Purpose: To investigate a computer-assisted technique for retrograde insertion of a percutaneous scaphoid screw and compare insertion time, accuracy, and radiation exposure to the traditional technique. We hypothesize that computer-assisted navigation of volar percutaneous scaphoid screw placement would improve accuracy, require less time, and diminish radiation exposure when compared to the traditional technique.
Methods: Ten matched pairs of cadaveric wrists were randomized to computer-assisted versus traditional volar percutaneous scaphoid screw placement. Time of the overall procedure, set-up time, time for ideal guide wire placement, and radiation time were recorded. Number of K-wire attempts was also recorded. Finally, accuracy of planned screw axis and actual screw axis were compared. Student's t-tests and rank sums were used to determine whether the differences in outcome variables between computer-assisted and traditional techniques was significant, with an alpha level of 0.05.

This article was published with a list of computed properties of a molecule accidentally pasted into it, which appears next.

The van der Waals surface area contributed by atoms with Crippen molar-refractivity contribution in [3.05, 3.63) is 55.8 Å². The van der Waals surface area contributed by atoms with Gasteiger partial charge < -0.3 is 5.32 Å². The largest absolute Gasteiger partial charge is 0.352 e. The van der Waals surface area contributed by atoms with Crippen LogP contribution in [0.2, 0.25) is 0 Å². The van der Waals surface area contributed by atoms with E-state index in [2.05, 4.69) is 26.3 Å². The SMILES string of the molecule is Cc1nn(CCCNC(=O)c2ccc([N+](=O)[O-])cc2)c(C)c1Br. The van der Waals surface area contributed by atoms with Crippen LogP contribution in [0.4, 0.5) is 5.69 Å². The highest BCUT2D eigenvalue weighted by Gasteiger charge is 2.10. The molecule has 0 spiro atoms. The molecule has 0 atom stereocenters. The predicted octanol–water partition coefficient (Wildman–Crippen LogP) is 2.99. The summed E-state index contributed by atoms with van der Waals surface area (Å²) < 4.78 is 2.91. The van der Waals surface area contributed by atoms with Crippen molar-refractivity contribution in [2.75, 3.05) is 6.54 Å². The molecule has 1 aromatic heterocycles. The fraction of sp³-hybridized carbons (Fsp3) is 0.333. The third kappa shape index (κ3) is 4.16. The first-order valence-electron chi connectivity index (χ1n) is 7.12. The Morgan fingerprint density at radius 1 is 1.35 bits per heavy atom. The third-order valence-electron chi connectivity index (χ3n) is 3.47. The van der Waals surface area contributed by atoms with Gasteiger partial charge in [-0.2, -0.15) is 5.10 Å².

Results: Although the overall time of the 2 procedures and the set-up time were not different between the 2 groups, the time for placement of the K-wire was halved in the computer-assisted percutaneous scaphoid fixation group, and the number of K-wire attempts needed for accurate screw placement approached clinical significance. Although the radiation exposures for the individual components of set-up time and final check time were not different, the radiation exposures for global time of the procedure, K-wire placement, and screw placement were clinically significant.
Conclusions: Computer-assisted navigation of volar percutaneous scaphoid screw placement takes no more time that traditional methods and significantly reduces the amount of radiation exposure to the patient. Although not statistically significant, the technique reduced the number of incorrect passes of the K-wire, requiring a single attempt in 4 of the 5 specimens.